The new year means looking ahead to what is sure to be another turbulent year in media. 2017 ended on a sober note of missed earnings, fire sales, platform paranoia and lowered expectations. An even more worrying note: All this has taken place in a roaring economy due for a downturn. Assuming we avoid calamity or economic meltdown, here are some big questions that will play out in the months ahead.
Will the duopoly stranglehold on media weaken?
Tech has replaced Wall Street as the new villain, blamed for influencing elections and feeding brain-altering digital addictions that are making the mere act of deep thought rare. The bloom came off the rose in 2017 for Silicon Valley giants like Google and, in particular, Facebook. Marketers are publicly taking platforms to task for laissez-faire approaches to brand safety. Governments are increasingly calling for regulation of platforms as some form of media companies. Publishers are starting to sour on distributed media strategies pushed by platforms. 2018 will likely be more of the same, only little of the fury on the surface will get beneath it. Harsh regulations are unlikely to take hold. New ones like the General Data Protection Regulation will likely benefit Google and Facebook in the near term. Publishers will wisen up with their use of platforms but not abandon them en masse. And advertisers will continue to do more talking than taking action. — Brian Morrissey
Can Snapchat make it independently?
Snapchat is firmly in the trough of disappointment in the Gartner Hype Cycle. The messaging app got publishers excited about getting a crack at Snapchat’s young audience. But CNN’s move to shut down its Snapchat Discover channel is a bad omen. The 10-person Snapchat team is a big investment, and the ad dollars aren’t yet there to justify it. Snapchat will do what it can to make sure others don’t follow CNN’s lead, but publishers will move to rationalize their spending on platforms that provide immediate returns. Snapchat is due to lose out. Similarly, Diageo’s move to pull ad dollars because its sponsored lens reached underage people underlines how Snapchat is behind rival platforms in user data. 2018 is likely to be a rough year for the ghost. — Brian Morrissey
Will subscriptions hit a wall?
The pivot to consumer revenue is easy to get behind. (We clearly believe in it as an important part of a media strategy at Digiday.) But behind the hopeful signs of big numbers put up by The New York Times and The Washington Post, along with encouraging models like The Information, hard choices await. Publishers will need to convert trial subscribers to full-paying subscriptions, while managing churn. And the sheer proliferation of subscription models — CNN and The Atlantic are launching them — will work against publishers. People will be overwhelmed with paywalls, meters and other impediments. Many publishers are likely to find their content isn’t differentiated enough to warrant a direct payment. — Brian Morrissey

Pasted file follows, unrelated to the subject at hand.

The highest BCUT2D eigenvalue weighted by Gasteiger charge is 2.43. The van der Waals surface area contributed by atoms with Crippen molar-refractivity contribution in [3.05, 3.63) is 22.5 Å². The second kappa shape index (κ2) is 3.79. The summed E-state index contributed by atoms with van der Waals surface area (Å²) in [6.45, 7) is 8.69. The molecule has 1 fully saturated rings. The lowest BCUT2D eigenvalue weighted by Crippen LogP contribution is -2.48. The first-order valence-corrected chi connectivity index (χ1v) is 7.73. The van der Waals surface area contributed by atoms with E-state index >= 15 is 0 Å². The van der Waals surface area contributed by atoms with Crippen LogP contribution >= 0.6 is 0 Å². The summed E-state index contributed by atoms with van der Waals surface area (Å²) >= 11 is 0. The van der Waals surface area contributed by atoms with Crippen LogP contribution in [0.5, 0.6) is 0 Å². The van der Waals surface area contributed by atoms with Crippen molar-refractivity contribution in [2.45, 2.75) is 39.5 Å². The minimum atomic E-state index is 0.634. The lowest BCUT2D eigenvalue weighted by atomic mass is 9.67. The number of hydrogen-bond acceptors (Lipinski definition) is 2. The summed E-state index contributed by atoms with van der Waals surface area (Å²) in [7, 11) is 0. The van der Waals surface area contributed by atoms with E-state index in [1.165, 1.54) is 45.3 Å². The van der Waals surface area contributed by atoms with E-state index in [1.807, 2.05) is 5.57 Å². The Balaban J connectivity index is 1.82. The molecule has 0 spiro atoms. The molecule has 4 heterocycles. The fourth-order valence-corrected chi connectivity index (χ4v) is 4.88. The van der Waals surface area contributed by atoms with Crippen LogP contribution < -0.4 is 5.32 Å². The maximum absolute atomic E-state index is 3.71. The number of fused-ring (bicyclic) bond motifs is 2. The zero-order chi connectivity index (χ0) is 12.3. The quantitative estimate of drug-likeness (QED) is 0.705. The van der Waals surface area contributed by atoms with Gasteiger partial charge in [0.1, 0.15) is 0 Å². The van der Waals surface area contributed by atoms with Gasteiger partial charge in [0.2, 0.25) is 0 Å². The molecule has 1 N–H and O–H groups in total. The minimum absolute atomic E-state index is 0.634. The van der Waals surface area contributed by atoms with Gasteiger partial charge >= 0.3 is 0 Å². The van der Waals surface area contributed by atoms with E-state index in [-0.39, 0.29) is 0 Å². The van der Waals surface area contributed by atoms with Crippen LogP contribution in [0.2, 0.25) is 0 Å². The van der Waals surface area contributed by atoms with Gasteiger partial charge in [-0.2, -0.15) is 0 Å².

When will video makers give up on — or at least pull back from — Facebook?
First, Facebook was willing to pay video makers to produce live videos every month. Then, Facebook was willing to pay video makers to produce live and news feed videos every month. Then, Facebook decided it did not want to pay for this type of content, but instead would fund original shows made by top digital publishers. Then, Facebook decided it wanted longer shows and, increasingly, ownership over the shows, which would mean video makers could only rely on a production margin to make any money from Facebook. In this entire time, no ad-revenue sharing product by Facebook has worked. Now, Facebook will attempt pre-rolls.
One top news publisher, when Facebook said it was cutting off funding for Live and news feed videos, said it plans to scale back how much it publishes to the platform in 2018. At some point, more publishers will have to arrive at the tough conclusion that Facebook’s reach is not enough — and that might mean pulling back and investing on other platforms or their owned-and-operated destinations. Facebook will be in the video business, but that doesn’t mean it needs publishers to get there. — Sahil Patel
Will Amazon crack the duopoly?
From publishers to marketers, a lot of people are pinning their hopes on Amazon breaking the duopoly’s stranglehold on digital advertising, and it’s easy to see why. Amazon is certainly making bold moves in that direction. Its new office in New York City, the heart of the ad industry, is slated to be staffed with 2,000 people, mostly in advertising. It’s knocking on agencies’ doors and pitching itself to non-endemic advertisers. It’s got a lot to pitch, from search to display to video ad products. One publisher I recently talked to confided that a major advertiser was planning to shift the company’s entire budget from Google and Facebook to Amazon, so great was Amazon’s customer purchase data. But Amazon’s size is as much a benefit as a curse. Its sheer size and number of offerings make it hard for agencies to develop a relationship with Amazon. Its ad infrastructure lags that of Google and Facebook. So 2018 is likely to be a year of incremental growth for Amazon, as there are still a lot of bugs to work out. — Lucia Moses
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